The Number Twelve Looks Like You – Mongrel

Posted in Rock on September 2, 2011 by

 Mathcore; 2007


I love this band. They just recently broke up but they were truly great. It’s all so fast, so crazy. Experimental, like all Mathcore, but there is so much more melody in their music. They aren’t JUST a display of virtuosity and speed on all instruments. They’re too musical for that. “Experimental” recently has come to be defined more by unique rhythms, and the actual tonal parts of most experimental bands amount to atonal clusters. And while I really love a lot of that stuff, 12 is refreshing in their Latin music-inspired interludes, and their sensible chord structures. Still, their line up includes Jon Karel, as underrated as any drummer since Zach Hill, he’s as musical as Stewart Copeland, has as much sense of rhythm as Steve Shelton, and has as much speed as Brann Dailor. The vocals may be harsh for some but there’s sections that are sung and talked as well, maybe people will find those more enjoyable. In Jay Walking Backwards, the mandatory “pretty intro” isn’t just a nonsensical part of the song that lessens the unity of the song as a whole, it’s actually an important part of the song, about a third of its length, and it leads into something greater than these things normally do. Grandfathers’ “pretty intro” is a bit more unnecessary. These vocals are actually really good if you have an ear for it. One more great thing about this album, it stays consistently good the entire way through. You may think that El Pinata Del Muerte will be the album’s high point when you hear it but The Weekly Wars is far better and the last song, The Try, has some really interesting 90’s Prog Metal (think Spastic Ink) melodies. I’ll rephrase, this album isn’t just consistent, it starts off at a high point and finds ways to get higher. I highly suggest looking up Jon Karel’s drumming on youtube. Your mind will explode in a good way that doesn’t make you die.

1. Imagine Nation Express
2. El Pinata de la Muerte
3. Jay Walking Backwards
4. Grandfather
5. Alright, I Admit It… It Was a Whore House
6. Paper Weight Pigs
7. Sleeping with the Fishes, See?
8. Cradle in the Crater
9. The Weekly Wars
10. The Try (Thank You)

Stand-out tracks:
The Weekly Wars
The Try (Thank You)
Jay Walking Backwards


Pierre-Laurent Aimard – György Ligeti Edition 3: Works for Piano (Etudes, Musica Ricercata)

Posted in Classical on August 24, 2011 by

 Classical; 1997


As with any Classical album, the pieces were written a while ago and the recordings probably took place over several years. It was just released in 1997. Ligeti is more well known for scoring several Stanley Kubrick movies, most notably, 2001: A Space Odyssey. He wrote Classical too including the first two books of Etudes and the Musica Ricercata pieces included in this section of Aimard’s near complete recording of Ligeti’s keyboard works. (Ligeti continued to write for piano up until 2001 so more pieces were made after this recording was released, it’s possible and likely that Aimard recorded new pieces after they came out but I’m not sure)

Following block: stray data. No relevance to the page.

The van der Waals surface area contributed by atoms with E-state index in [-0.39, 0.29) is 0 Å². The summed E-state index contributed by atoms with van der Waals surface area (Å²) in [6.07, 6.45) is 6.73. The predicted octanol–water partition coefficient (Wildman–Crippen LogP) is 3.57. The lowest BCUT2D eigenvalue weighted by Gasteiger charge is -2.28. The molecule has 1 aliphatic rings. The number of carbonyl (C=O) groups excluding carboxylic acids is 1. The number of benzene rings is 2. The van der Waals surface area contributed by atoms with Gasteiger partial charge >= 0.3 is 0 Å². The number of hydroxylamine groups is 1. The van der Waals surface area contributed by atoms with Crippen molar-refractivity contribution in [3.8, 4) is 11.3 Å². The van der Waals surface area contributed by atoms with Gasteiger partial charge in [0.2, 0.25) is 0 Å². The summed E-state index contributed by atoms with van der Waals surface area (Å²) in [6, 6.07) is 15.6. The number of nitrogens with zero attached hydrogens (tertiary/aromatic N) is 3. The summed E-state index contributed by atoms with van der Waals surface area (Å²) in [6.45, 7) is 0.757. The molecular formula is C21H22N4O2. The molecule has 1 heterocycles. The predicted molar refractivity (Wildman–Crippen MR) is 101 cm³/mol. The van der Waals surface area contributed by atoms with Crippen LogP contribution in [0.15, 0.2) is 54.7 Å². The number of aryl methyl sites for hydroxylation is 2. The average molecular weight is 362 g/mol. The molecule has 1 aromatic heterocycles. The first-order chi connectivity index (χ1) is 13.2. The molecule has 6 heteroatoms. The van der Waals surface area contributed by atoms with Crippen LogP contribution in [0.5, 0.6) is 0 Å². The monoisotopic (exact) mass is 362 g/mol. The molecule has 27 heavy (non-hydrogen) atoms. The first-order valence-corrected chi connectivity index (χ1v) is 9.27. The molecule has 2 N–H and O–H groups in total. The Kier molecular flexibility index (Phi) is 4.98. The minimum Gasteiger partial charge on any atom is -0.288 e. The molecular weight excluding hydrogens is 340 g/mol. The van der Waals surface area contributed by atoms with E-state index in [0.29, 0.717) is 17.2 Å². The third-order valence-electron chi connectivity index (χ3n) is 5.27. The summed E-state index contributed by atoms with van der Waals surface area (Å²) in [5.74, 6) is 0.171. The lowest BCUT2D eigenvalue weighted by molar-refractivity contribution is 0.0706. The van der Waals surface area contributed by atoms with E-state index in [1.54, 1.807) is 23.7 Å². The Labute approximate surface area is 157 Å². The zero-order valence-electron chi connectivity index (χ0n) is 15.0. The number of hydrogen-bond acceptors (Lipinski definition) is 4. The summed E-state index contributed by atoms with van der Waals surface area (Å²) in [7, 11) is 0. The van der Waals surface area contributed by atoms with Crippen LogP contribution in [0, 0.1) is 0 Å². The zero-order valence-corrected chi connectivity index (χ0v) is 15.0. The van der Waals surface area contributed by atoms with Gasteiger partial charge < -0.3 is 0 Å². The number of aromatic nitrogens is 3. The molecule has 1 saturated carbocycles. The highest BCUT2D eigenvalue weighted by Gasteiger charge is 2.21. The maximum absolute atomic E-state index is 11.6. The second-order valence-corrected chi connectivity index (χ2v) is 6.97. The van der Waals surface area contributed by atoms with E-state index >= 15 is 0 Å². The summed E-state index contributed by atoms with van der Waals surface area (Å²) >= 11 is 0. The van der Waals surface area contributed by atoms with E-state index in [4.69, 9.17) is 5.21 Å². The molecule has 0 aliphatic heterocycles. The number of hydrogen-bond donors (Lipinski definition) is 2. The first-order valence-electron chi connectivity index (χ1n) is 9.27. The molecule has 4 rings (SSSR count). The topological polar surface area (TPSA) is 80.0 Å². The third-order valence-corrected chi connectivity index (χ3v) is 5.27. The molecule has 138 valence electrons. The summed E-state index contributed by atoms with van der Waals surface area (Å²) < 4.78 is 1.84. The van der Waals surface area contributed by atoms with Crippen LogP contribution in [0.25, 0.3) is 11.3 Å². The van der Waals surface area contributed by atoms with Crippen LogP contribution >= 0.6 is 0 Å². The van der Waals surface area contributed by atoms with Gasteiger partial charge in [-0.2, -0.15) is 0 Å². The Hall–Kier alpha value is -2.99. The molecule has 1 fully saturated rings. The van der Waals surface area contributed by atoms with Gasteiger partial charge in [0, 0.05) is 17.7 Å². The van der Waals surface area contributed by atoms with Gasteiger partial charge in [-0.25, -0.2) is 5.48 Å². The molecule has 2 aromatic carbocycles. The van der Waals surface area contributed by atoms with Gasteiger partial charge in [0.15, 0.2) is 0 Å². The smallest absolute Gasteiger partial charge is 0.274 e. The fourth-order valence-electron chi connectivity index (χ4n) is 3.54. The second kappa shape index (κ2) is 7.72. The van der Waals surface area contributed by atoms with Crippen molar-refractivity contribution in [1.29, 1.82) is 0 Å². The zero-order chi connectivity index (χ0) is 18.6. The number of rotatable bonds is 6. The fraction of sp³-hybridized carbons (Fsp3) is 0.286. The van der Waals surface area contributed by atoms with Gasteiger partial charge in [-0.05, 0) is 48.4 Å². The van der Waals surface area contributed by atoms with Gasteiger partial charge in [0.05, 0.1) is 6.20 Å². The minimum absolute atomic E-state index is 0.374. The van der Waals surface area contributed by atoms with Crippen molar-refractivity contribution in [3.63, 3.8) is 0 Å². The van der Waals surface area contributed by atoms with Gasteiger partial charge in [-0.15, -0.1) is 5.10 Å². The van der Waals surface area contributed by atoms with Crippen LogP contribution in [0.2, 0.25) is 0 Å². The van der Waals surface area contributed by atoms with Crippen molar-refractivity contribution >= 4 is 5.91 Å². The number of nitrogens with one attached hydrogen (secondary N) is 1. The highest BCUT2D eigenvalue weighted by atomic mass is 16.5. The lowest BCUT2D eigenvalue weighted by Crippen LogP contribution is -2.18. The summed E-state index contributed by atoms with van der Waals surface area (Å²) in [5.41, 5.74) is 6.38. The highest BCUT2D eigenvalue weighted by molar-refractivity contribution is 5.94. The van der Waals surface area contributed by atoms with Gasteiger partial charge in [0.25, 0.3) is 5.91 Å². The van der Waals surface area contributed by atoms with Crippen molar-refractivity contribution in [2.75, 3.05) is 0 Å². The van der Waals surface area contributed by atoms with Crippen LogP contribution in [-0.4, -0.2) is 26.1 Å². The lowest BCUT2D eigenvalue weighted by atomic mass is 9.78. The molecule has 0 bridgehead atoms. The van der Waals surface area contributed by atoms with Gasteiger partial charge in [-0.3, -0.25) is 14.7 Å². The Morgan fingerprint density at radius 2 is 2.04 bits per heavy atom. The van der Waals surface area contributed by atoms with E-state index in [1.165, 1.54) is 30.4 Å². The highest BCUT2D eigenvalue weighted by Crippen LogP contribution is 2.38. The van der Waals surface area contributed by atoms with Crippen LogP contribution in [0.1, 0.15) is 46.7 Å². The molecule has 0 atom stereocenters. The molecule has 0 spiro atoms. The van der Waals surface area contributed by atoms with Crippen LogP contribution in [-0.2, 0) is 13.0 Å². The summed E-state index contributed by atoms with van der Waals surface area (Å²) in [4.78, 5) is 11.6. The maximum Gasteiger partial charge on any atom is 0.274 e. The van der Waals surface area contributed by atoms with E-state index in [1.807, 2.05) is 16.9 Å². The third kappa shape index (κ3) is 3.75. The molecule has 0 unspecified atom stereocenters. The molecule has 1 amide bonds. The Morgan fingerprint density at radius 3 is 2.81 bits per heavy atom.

They’re avant-garde and experiment in different aspects. These are pieces that examine the science of music. The 11 pieces in Musica Ricercata for instance begin with a first movement where the composer uses only two different “pitch classes” (all the notes on the keyboard with the same name, so in this case he’s allowed every A on the keyboard, of which there’s probably 7 or 8, I’d have to count next time I’m sitting at one), A and D. In the next piece he allows himself 3 pitch classes, E#, F#, and G this time. Only by the final piece is he allotted every single note on the keyboard. The etudes aren’t nearly so confining but they do have parameters assigned to them. L’escalier du diable (The Devil’s Staircase) is constantly moving upwards. In Desordre (Disorder, obviously) the right hand only plays white keys and the left hand only plays black keys.  Even with each piece being a very different and very interesting experiment, Ligeti’s signature sound is present. I can’t give you the theory of it, I’m not that knowledgeable, but in listening to the other pieces I hear a lot of similarities to The Devil’s Staircase, which is the piece on the album I listen to the most.

As always with Classical, it’d be far too tedious to type up an accurate track list.

Stand-out tracks:
L’escalier du diable
Der Zauberlehrling


Tyler, the Creator – Goblin

Posted in Hip-Hop on August 16, 2011 by